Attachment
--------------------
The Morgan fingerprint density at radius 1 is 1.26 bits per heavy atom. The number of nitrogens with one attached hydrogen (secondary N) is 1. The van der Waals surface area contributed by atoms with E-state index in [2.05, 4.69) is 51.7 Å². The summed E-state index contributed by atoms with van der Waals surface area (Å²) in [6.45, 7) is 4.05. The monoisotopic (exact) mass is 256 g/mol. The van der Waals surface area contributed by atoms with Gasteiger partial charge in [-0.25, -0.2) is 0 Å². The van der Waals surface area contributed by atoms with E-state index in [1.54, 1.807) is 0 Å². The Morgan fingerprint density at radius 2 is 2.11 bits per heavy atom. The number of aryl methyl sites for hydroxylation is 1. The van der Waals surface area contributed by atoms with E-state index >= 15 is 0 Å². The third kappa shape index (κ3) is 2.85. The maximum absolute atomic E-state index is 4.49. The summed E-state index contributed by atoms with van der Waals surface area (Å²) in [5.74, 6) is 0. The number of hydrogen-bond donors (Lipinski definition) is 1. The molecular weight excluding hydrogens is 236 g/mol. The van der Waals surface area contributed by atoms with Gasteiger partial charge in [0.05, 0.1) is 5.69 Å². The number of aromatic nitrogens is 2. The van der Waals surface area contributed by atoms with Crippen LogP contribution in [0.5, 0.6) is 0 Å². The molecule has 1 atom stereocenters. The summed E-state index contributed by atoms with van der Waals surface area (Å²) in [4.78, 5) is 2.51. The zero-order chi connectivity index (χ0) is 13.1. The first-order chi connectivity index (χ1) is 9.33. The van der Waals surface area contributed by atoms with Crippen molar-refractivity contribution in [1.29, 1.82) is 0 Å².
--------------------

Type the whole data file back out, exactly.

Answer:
The Morgan fingerprint density at radius 1 is 1.26 bits per heavy atom. The number of nitrogens with one attached hydrogen (secondary N) is 1. The van der Waals surface area contributed by atoms with E-state index in [2.05, 4.69) is 51.7 Å². The summed E-state index contributed by atoms with van der Waals surface area (Å²) in [6.45, 7) is 4.05. The monoisotopic (exact) mass is 256 g/mol. The van der Waals surface area contributed by atoms with Gasteiger partial charge in [-0.25, -0.2) is 0 Å². The van der Waals surface area contributed by atoms with E-state index in [1.54, 1.807) is 0 Å². The Morgan fingerprint density at radius 2 is 2.11 bits per heavy atom. The number of aryl methyl sites for hydroxylation is 1. The van der Waals surface area contributed by atoms with E-state index >= 15 is 0 Å². The third kappa shape index (κ3) is 2.85. The maximum absolute atomic E-state index is 4.49. The summed E-state index contributed by atoms with van der Waals surface area (Å²) in [5.74, 6) is 0. The number of hydrogen-bond donors (Lipinski definition) is 1. The molecular weight excluding hydrogens is 236 g/mol. The van der Waals surface area contributed by atoms with Gasteiger partial charge in [0.05, 0.1) is 5.69 Å². The number of aromatic nitrogens is 2. The van der Waals surface area contributed by atoms with Crippen LogP contribution in [0.5, 0.6) is 0 Å². The molecule has 1 atom stereocenters. The summed E-state index contributed by atoms with van der Waals surface area (Å²) in [4.78, 5) is 2.51. The zero-order chi connectivity index (χ0) is 13.1. The first-order chi connectivity index (χ1) is 9.33. The van der Waals surface area contributed by atoms with Crippen molar-refractivity contribution in [1.29, 1.82) is 0 Å².